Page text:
It’s no secret that hands-on training has unmatched benefits, but with the high demand falling on both contractors and distributors today, multi-day trips to training facilities aren’t as feasible as they used to be. Jason Leonard, marketing and technology training manager at A. O. Smith says the company is always working toward providing the benefits of both types of training. “The biggest challenge we’ve had to work through is how we provide the shared experience and hands-on opportunities that are found in a traditional in-person learning environment. We know that interaction is a key part of the educational experience within our industry, so we’ve chosen to cap our virtual classes to ensure that attendees have ample opportunity for discussion and questions,” he says. “We also utilize our state-of-the-art training facility to provide real-time demonstrations of our products during classes, allowing attendees to see how the units function.”
Heger says his team still prefers in-person training, and the sweet spot is a 30 to 45-minute demonstration. “In our experience, webinars don’t work,” he says. “We need someone here at the office in front of the installer that truly understands the product and how it’s installed in great detail. The person doing the training can really make all of the difference.”
Distributors make the difference
With so many different training options available to contractors, the wholesale-distributor’s duty is to reinforce that knowledge at the counter.
“Distributors need to know that their people are the difference. The products get largely amalgamated over time, so the traditional features and benefits are not the key. The key is getting distributor employees to desire to be more of a resource for their contractors, and better than their competitors,” Altepeter says. “This is true from the warehouse order-pullers who desire to understand what the items actually do that they are pulling, to the counter people who want to ask provocative open-ended questions of their contractors in front of them, to inside sales personnel who can quickly and effectively navigate factory websites while on the phone with customers to offer them answers without the call back. As reps, we will bend over backward for people who really desire to learn.”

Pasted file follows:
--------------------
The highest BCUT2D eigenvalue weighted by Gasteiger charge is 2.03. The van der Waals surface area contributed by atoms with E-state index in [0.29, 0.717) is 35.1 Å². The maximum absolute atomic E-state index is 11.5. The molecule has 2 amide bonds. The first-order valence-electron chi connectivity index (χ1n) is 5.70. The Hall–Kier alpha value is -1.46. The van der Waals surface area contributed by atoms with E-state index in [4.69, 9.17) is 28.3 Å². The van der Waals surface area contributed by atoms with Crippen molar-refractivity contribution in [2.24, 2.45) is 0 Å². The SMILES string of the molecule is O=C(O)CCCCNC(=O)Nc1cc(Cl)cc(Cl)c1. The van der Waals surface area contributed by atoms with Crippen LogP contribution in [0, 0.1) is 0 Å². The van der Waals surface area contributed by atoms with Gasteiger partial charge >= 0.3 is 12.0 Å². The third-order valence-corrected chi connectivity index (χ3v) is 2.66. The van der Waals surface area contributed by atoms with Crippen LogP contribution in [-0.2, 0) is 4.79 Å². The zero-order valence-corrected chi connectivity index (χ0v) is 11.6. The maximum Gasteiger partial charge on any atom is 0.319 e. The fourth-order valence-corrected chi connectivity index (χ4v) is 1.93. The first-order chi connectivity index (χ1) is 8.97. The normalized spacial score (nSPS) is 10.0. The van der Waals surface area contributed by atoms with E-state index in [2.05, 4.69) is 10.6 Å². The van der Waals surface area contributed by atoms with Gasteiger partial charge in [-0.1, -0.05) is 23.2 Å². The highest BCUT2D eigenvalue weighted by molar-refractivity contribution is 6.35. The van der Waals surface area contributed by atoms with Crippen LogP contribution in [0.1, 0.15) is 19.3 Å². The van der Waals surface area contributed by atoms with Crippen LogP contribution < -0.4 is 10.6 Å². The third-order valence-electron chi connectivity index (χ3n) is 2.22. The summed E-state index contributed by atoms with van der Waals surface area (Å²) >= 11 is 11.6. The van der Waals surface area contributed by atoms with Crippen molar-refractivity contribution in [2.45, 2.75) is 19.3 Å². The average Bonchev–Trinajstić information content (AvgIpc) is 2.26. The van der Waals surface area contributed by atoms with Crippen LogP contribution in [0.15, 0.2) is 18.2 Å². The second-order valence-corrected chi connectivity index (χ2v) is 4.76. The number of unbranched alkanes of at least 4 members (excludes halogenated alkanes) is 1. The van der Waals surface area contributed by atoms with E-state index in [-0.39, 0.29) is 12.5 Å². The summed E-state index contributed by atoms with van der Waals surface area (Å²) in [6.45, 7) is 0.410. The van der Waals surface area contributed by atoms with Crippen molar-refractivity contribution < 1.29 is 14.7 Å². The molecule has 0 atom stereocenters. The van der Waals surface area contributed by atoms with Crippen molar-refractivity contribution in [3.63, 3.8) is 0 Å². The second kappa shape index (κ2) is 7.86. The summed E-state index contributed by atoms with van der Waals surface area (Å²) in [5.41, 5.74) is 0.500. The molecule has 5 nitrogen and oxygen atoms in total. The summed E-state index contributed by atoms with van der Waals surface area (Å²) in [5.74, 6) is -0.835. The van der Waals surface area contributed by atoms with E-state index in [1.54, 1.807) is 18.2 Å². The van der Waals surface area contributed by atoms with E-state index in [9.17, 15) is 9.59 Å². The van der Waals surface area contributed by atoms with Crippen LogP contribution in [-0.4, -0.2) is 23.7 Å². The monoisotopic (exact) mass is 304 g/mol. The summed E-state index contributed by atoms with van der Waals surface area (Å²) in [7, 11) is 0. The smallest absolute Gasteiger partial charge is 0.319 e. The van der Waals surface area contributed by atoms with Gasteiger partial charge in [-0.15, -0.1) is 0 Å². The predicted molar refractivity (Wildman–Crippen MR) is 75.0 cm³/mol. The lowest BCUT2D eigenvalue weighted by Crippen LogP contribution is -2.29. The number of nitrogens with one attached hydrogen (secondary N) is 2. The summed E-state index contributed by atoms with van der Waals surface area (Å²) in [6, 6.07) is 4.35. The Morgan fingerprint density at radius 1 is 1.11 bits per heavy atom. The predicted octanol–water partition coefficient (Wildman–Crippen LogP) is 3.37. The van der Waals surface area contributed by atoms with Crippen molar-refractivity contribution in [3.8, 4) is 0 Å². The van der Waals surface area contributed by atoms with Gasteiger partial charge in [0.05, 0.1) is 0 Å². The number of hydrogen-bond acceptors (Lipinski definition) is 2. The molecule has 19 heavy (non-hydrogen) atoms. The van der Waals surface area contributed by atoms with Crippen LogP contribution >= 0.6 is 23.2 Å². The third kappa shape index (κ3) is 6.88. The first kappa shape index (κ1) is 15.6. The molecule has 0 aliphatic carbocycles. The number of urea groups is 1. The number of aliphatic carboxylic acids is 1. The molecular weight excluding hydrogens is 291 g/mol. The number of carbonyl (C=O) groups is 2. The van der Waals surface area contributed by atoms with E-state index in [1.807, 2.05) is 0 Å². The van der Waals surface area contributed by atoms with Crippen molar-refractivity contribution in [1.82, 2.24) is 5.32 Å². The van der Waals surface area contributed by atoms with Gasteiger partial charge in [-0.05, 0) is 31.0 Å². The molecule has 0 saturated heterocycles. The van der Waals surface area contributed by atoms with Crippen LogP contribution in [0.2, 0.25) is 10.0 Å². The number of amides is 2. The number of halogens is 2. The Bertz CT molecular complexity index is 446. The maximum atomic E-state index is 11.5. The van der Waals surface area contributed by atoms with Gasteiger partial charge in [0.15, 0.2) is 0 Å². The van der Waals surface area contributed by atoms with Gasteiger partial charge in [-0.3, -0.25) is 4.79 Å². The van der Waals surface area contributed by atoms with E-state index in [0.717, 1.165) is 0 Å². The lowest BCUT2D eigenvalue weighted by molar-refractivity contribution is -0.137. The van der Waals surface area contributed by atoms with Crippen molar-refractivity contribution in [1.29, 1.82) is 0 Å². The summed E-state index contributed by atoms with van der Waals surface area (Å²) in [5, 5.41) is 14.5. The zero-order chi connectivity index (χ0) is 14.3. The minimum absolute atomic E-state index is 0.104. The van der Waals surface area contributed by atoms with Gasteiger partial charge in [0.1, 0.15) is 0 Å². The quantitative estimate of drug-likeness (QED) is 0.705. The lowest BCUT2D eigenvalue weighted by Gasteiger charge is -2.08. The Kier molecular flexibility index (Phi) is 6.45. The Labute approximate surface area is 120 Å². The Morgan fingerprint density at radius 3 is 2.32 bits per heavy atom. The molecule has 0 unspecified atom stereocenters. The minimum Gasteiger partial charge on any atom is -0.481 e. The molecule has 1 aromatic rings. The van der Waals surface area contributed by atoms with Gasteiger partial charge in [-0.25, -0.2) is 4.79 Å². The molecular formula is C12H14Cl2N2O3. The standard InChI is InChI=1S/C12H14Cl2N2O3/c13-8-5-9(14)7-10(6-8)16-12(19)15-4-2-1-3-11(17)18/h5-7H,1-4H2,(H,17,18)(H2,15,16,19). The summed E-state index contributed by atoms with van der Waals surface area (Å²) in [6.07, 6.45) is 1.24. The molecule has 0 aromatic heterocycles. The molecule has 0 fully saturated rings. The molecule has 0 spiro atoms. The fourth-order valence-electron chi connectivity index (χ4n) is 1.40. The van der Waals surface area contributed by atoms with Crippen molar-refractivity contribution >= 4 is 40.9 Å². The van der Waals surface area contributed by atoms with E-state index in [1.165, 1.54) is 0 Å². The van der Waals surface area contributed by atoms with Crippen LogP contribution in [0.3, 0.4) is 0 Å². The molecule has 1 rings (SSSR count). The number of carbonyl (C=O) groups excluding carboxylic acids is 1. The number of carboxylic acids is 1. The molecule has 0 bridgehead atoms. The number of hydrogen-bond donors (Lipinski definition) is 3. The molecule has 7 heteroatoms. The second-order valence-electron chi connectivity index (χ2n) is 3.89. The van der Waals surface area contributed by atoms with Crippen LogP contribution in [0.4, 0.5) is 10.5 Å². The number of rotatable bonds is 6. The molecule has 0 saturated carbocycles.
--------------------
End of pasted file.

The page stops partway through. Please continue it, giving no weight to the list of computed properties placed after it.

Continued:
Bowman agrees, stating that as big box retailers continue to infringe on the wholesale market, in depth product knowledge is key. “Distributors need to be trained on the products they sell to remain a valuable resource to their contractor customers. The big box stores are chipping away at traditional wholesaler market share so plumbing and HVAC suppliers must continue to bring more value, including product knowledge resources for the customers.”
Rohr points out that to understand contractor needs, it’s important to be watching what they’re doing. “You have to always be looking around at what contractors are doing. Even if that is on social media,” he says. “Let’s say you see a product installed improperly. You may immediately think, ‘that’s wrong,’ but you also need to take a step back and try to figure out why that happened. That can help you determine if a training or product change is needed. Some of the best products enable contractors to be more creative in their installs.”
Phillips adds that distributors tent to be the first call a customer makes, so being knowledgeable on product boosts customer service.
“Distributors tend to be the first call a customer makes, whether it’s about purchasing a new product or seeking advice on a product they already own,” he says. “Having distributors that are well-equipped to both sell and service a unit builds trust and better long-term relationships between the distributors and their customers.”
Manufacturers agree that the highest level of product knowledge means stronger relationships with contractor customers.
“Training is the best way for distributors to exemplify value to their customers,” Leonard says. “When distributors are properly educated on product technology, benefits and features, they are able to provide that information to their customers and build a stronger, more dependable relationship with them by becoming a trusted resource.”